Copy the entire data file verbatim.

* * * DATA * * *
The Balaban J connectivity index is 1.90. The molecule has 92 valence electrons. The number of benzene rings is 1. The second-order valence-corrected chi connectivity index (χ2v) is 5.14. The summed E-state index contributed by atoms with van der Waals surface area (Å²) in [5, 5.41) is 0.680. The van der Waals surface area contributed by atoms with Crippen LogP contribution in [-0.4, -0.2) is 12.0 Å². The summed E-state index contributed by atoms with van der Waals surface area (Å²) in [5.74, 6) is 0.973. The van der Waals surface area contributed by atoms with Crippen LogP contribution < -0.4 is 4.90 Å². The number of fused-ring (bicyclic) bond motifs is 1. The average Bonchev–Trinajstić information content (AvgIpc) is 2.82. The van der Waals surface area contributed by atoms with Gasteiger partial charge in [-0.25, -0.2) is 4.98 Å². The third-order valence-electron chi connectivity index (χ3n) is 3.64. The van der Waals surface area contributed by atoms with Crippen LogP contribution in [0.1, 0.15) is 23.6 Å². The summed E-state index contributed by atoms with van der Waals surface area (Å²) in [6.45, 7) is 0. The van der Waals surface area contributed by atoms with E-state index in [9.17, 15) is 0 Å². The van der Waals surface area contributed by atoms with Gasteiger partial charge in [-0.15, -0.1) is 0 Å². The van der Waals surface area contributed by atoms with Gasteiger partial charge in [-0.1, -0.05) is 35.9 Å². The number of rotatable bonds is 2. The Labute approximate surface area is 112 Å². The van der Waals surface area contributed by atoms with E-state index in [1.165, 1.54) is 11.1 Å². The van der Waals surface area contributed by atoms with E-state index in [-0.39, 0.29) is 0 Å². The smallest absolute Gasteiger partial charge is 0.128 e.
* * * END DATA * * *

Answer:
The Balaban J connectivity index is 1.90. The molecule has 92 valence electrons. The number of benzene rings is 1. The second-order valence-corrected chi connectivity index (χ2v) is 5.14. The summed E-state index contributed by atoms with van der Waals surface area (Å²) in [5, 5.41) is 0.680. The van der Waals surface area contributed by atoms with Crippen LogP contribution in [-0.4, -0.2) is 12.0 Å². The summed E-state index contributed by atoms with van der Waals surface area (Å²) in [5.74, 6) is 0.973. The van der Waals surface area contributed by atoms with Crippen LogP contribution < -0.4 is 4.90 Å². The number of fused-ring (bicyclic) bond motifs is 1. The average Bonchev–Trinajstić information content (AvgIpc) is 2.82. The van der Waals surface area contributed by atoms with Gasteiger partial charge in [-0.25, -0.2) is 4.98 Å². The third-order valence-electron chi connectivity index (χ3n) is 3.64. The van der Waals surface area contributed by atoms with Crippen LogP contribution in [0.1, 0.15) is 23.6 Å². The summed E-state index contributed by atoms with van der Waals surface area (Å²) in [6.45, 7) is 0. The van der Waals surface area contributed by atoms with E-state index in [9.17, 15) is 0 Å². The van der Waals surface area contributed by atoms with Gasteiger partial charge in [-0.15, -0.1) is 0 Å². The van der Waals surface area contributed by atoms with Gasteiger partial charge in [-0.1, -0.05) is 35.9 Å². The number of rotatable bonds is 2. The Labute approximate surface area is 112 Å². The van der Waals surface area contributed by atoms with E-state index in [1.165, 1.54) is 11.1 Å². The van der Waals surface area contributed by atoms with E-state index in [-0.39, 0.29) is 0 Å². The smallest absolute Gasteiger partial charge is 0.128 e.